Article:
Another factor in the membrane hypothesis is the damage induced by residual heat. With each impulse transmitted by nerve fibers, there is a considerable amount of heat produced. About 10 percent of this heat is not dissipated from the membrane, and has been called residual heat. The residual heat production in the membrane during each discharge of its electrical polarity alters the membrane structure, reducing membrane fluidity and permeability, and increasing membrane density. This altered membrane structure decreases passive potassium ion (K+) permeability of the membrane, and causes an increase of the intracellular K+ content. The increased K+ content of the cells causes an increasing condensation of the intracellular colloids, which leads to an increase of the damaging efficiency of the OH- free radicals on the cytosol. The more-and-more condensed (and crosslinked) colloidal system causes a loss of water content. This is because the intracellular colloid osmotic pressure (which is the most important force which keeps the water in the cells) decreases. The increased intracellular density also causes a decrease in cellular enzyme activities. Zs.-Nagy believes that this increased cellular density may alone adequately explain the age-dependent declines of practically all cell, tissue or organ functions.11 However, the decrement in enzyme activities also results in a decreased rate of RNA- and protein-synthesis, and an accumulation of waste products (especially, lipofuscin, also known as age pigment).
Zs.-Nagy believes that the best approaches to counteract the ravages of free radical-induced membrane damage are to use antioxidant membrane stabilizers like dimethylaminoethanol (DMAE) or centrophenoxine (Fig 5). Zs.-Nagy has synthesized an analog of centrophenoxine, BCE-001,12 which he claims is an even more effective radical scavenger than centrophenoxine. BCE-001s biological effects are similar to centrophenoxine and dimethylaminoethanol, but can be used in lower doses, and therapeutic results occur sooner.13 BCE-001 is available only for experimental use at this time.
DMAE is an efficient OH- radical scavenger that is incorporated into the cell membrane of neurons where it may provide site-specific radical protection in nerve cells. It not only prevents the accumulation of lipofuscin (the pigment that accumulates in cells with age and which causes the well known age-spots that occur in many older people), but also often causes the spots to completely disappear. Finally, it is a mild cerebral stimulant, which has been used to treat both Attention Deficit Disorder and Alzheimers disease. It is a safe, effective cognitive enhancer in normal adults, as well. For a complete review of the anti-aging effects of DMAE, see the article, DMAE and PABA — An Alternative to Gerovital, (GH3), the Romanian Youth Drug, Vitamin Research News, Sept. 2001, Vol. 15, Num, 9.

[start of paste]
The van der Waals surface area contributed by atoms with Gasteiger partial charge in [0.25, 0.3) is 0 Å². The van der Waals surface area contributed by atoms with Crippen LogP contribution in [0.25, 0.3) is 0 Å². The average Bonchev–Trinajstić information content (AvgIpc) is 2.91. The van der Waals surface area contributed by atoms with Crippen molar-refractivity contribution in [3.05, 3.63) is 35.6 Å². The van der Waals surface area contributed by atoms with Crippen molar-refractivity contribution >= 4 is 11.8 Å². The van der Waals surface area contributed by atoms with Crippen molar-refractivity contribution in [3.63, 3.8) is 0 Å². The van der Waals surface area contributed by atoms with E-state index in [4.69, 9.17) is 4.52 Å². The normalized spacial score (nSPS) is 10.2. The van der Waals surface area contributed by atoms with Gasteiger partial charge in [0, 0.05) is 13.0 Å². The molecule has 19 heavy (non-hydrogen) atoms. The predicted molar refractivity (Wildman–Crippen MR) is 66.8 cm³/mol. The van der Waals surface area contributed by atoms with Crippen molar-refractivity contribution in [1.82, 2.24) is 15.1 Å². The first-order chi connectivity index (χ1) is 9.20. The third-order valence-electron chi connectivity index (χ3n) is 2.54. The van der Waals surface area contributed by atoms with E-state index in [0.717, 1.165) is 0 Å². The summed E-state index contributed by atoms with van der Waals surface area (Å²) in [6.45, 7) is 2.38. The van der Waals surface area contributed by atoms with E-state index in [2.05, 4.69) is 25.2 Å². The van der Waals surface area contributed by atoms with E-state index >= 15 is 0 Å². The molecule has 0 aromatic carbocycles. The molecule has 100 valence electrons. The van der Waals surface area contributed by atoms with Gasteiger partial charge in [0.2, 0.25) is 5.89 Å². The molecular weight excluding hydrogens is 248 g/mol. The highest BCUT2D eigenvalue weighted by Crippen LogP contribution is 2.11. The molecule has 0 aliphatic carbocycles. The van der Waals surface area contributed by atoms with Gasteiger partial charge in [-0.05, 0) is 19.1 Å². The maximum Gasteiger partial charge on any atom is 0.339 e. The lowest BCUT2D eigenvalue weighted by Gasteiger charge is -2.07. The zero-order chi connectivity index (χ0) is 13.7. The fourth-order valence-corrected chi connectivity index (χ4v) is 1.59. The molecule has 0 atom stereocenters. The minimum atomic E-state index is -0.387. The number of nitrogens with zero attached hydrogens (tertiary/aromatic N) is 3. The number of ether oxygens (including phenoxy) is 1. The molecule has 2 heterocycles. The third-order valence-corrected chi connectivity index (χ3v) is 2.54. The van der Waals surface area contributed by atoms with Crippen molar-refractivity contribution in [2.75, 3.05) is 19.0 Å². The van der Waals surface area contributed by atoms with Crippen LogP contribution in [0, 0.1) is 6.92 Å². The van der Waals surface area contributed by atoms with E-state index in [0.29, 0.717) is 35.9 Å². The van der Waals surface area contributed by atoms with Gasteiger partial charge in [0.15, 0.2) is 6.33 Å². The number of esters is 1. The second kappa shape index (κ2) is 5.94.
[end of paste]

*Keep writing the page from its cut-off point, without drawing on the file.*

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2. Harman, Denham. The biologic clock: the mitochondria? Jam geriatr Soc, 1972, 20: 145-147.
3. Harman, Denham. Free radical theory of aging: Consequences of mitochondrial aging, Age, 1983, 6: 86-94.
4. Harman, Denham. Free radical theory of aging: Role of free radicals on the origination and evolution of life, aging and disease processes, in: Free Radicals, Aging and Degenerative Disease, by Johnson, J.E., Walford, R., Barman, D., and Miquel, J. 1986, Alan R. Liss, New York, 3-49.
5. Harman, Denham. Free radicals and age-related diseases, in: Free Radicals in Aging, by Byung Pal Yu (ed). CRC Press, Boca Raton, 1993, 205-222.
6. Hochschild, R. Lysosomes, Membranes and aging. Exp Gerontol, 1971,6: 153.
7. Zs.-Nagy, Imre. A membrane hypothesis of aging. J Theor Biol, 1978,75: 189-195.
8. Zs.-Nagy, Imre. The role of membrane structure and function in cellular aging: a review. Mech Aging Dev, 1979,9: 237-246.
9. Miquel, Jaime, and Fleming, J .E. Theoretical and experimental support for an oxygen radical-mitochondrial injury hypothesis of cell aging, in: Free Radicals, Aging and Degenerative Diseases, by J.E. Johnson, R. Walford, D. Harman, and J. Miquel (eds), 1986, Alan R. Liss, New York, 51-74.
10. Dean, W. The Crosslinkage Theory of Aging, Part I. Vitamin Research News, Dec. 2001, Vol. 15, No. 12.
11. Damjanovich, S., Zs.-Nagy, I., and Somogyi, B. Application of a molecular enzyme kinetic model for aging cells and tissues. Arch Gerontol Geriatr, 1989,8: 37-45.
12. U.S. Patent No.4661618 (1985). Owned by BIOGAL Pharmaceutical Works Ltd, Debrecen, Hungary.
13. Zs.-Nagy, I., Ohta, M., and Kitani, K. Effect of centrophenoxine and BCE-001 treatment on the lateral diffusion and constant of proteins in the hepatocyte membrane as revealed by fluorescence recovery after photo bleaching in rat liver smears. Exp Gerontol, 1989, 24: 317-330.